Live Music

Arboretum, Alela Diane, The Homosexuals, Black Sheep, Bang on a Can + Glenn Kotche, John Hollenbeck

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photo by Natasha Tylea

Web head: Live Music Web subhead: Arboretum, Alela Diane, The Homosexuals, Black Sheep, Bang on a Can + Glenn Kotche, John Hollenbeck -->


Mon., March 2, 8pm. $8. With Meg Baird + James Blackshaw. Kung Fu Necktie, 1248 N. Front St. 215.291.4945.

There is an ease to Baltimore's Arbouretum that begs you to stick around. The organic nature of the calm and subtle psychedelia breathes with every confident minute of their longer songs. Neil Young's more open-ended neo-Western guitar work isn't too far off. It certainly isn't the most original stuff around, but at its best it's effective at lulling you into an easy place. Music this lazy can collapse in on itself without any talent to drive it; fortunately Arboretum do a good job of serving their material in a way that keeps it vital no matter how laid-back. (John Cramer)

Alela Diane

Sun., March 1, 7:30pm. $12. With Blitzen Trapper. First Unitarian Church, 2125 Chestnut St. 866.468.7619.

Mid-twentysomething California-bred folkie Alela Diane is loosely affiliated with the so-called New Weird America movement, mostly because of her long-standing friendship with Joanna Newsom and Mariee Sioux. But there's nothing particularly weird or freaky about strumming simple yet affecting chords on an acoustic guitar; singing about cuckoos, forests, fireplaces and lives that are "buried in snow"; or warbling warmly and wistfully with an assured voice that occasionally recalls Joni Mitchell. So no, you don't have to listen while sitting on horse blankets or bring crystals to this show. Diane's songs are still plenty magical, though, and she can cast musical spells with the best of 'em. (Michael Alan Goldberg)

Juana Molina

Sun., March 1, 8pm. $25-$35. With Oorutaichi. World Cafe Live, 3025 Walnut St. 215.222.1400.

Juana Molina has toured the U.S. in the past, but always by herself, relying on her own soft voice, acoustic guitar and a variety of digital aids to get her songs across. This time, however, the Argentinian actress-turned-songwriter brings a full band to help interpret her music. That'll be key as she plays from the densely textured Un D�a, out since late 2008 on Domino. The fifth album in 13 years, D�a is built on driving rhythms and striking vocal counterpoints. The new material is less like singer-songwriter epiphanies and more like ecstatic, multicultured celebrations--and sure to expand to fill the room. (Jennifer Kelly)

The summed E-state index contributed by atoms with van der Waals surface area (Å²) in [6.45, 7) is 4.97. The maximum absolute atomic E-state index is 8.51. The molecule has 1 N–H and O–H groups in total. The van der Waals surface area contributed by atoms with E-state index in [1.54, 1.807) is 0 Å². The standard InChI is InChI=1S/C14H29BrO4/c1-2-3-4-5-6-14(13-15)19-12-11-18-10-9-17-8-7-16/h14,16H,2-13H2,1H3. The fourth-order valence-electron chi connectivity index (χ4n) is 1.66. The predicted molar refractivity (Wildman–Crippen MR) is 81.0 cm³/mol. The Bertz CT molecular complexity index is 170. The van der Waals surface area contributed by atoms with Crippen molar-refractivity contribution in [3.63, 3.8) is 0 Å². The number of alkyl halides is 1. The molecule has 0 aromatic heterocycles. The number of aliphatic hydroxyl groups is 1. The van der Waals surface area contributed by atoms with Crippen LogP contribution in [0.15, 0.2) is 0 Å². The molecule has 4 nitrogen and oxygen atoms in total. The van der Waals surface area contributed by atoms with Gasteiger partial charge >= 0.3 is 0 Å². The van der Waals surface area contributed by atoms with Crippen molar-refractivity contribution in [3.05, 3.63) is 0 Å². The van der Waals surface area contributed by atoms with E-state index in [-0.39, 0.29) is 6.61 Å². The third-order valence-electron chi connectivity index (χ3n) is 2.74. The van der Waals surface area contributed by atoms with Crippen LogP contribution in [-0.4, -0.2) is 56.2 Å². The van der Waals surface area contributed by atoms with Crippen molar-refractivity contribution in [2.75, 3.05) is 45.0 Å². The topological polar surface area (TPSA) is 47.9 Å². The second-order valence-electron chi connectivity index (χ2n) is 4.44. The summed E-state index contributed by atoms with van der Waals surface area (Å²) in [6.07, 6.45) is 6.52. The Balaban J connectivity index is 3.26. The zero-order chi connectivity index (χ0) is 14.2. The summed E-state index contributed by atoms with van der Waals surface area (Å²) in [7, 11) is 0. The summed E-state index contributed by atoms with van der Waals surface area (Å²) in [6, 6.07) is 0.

John Hollenbeck

Sat., Feb. 28, 7pm and 9pm. $12.50-$25. Painted Bride Art Center, 230 Vine St. 215.925.9914.

One of jazz's most provocative drummer-composers, John Hollenbeck stormed Philly not long ago with his mind-altering Claudia Quintet and Tony Malaby's Cello Trio. His "Big Ears" residency, an innovative winter series sponsored by the Bride, is about to wrap up, and this week's 19-piece large ensemble gig is part one of the send-off. Marshaling the resources of top New York improvisers, Hollenbeck conjures a world of bustling eclecticism, driving rhythm and tone poetry, captured beautifully on his 2005 OmniTone release A Blessing. On March 6 he returns to lead a handpicked Philly group in "The Philadelphia Compositions," a set of new works inspired by the Big Ears experience. (David R. Adler)

The Homosexuals

Wed., March 4, 9pm. $10. With Davila 666, the Tough Shits + Casual Viking. Johnny Brenda's, 1201 Frankford Ave. 215.739.9684.

It's an old British punk legend backed by a cadre of young, energetic admirers from New York City. But it's no shtick, no Who-style go-around for extra cash or some geezer thinking he's still the shit. Because 58-year-old Bruno Wizard, Homosexual frontman, is. These Homos rock, hard and without abandon. They scream and jump around stage, sweat flying off their faces and hair in a near-cathartic stupor while delivering in-your-face, aggressive and convulsive punk rock with catchy undertones of '70s British pop. (Katherine Silkaitis)

Black Sheep

Sat., Feb. 28, 9pm. $15. With Zilla Rocca. Khyber, 56 S. Second St. 215.238.5888.

The early-'90s blending of jazz with thoughtful, intelligent lyrics never got much better than Black Sheep's debut album A Wolf in Sheep's Clothing. Gone was the overtly macho seriousness of the gangsta movement, replaced with funky playfulness and a welcome sense of humor, put to good effect in their gangsta parody track "U Mean I'm Not." After their 1994 album Non-Fiction it would be 12 years before they'd release another full-length, and then only on download. In 2008 their hit "The Choice Is Yours" was remixed and rereleased to lend support to the Obama campaign. Easily one of the best, most fun hip-hop acts of any era. (J.C.)

Bang on a Can All-Stars + Glenn Kotche

Sat., Feb. 28, 7:30pm. $19-$32. Kimmel Center, 260 S. Broad St. 215.893.1999.

Bang on a Can strives to push classical music into a modern, interdisciplinary arena, where genre distinctions matter little. The Bang on a Can All-Stars is a subunit, like a shuttle craft, touching off encounters with guest musicians of all types, including jazzers Don Byron and Daniel Kelly. This week they unite with Wilco drummer Glenn Kotche, whose solo projects (including 2006's Mobile) have an abstract, hypnotic, percussive quality reminiscent of Steve Reich. It's not the first such ambitious undertaking for Kotche, whose "Anomaly," commissioned by the Kronos Quartet, premiered in 2007. Like fellow Wilco-ite Nels Cline, he's a rocker and a seeker, with one foot deep in the avant-garde. (D.R.A.)

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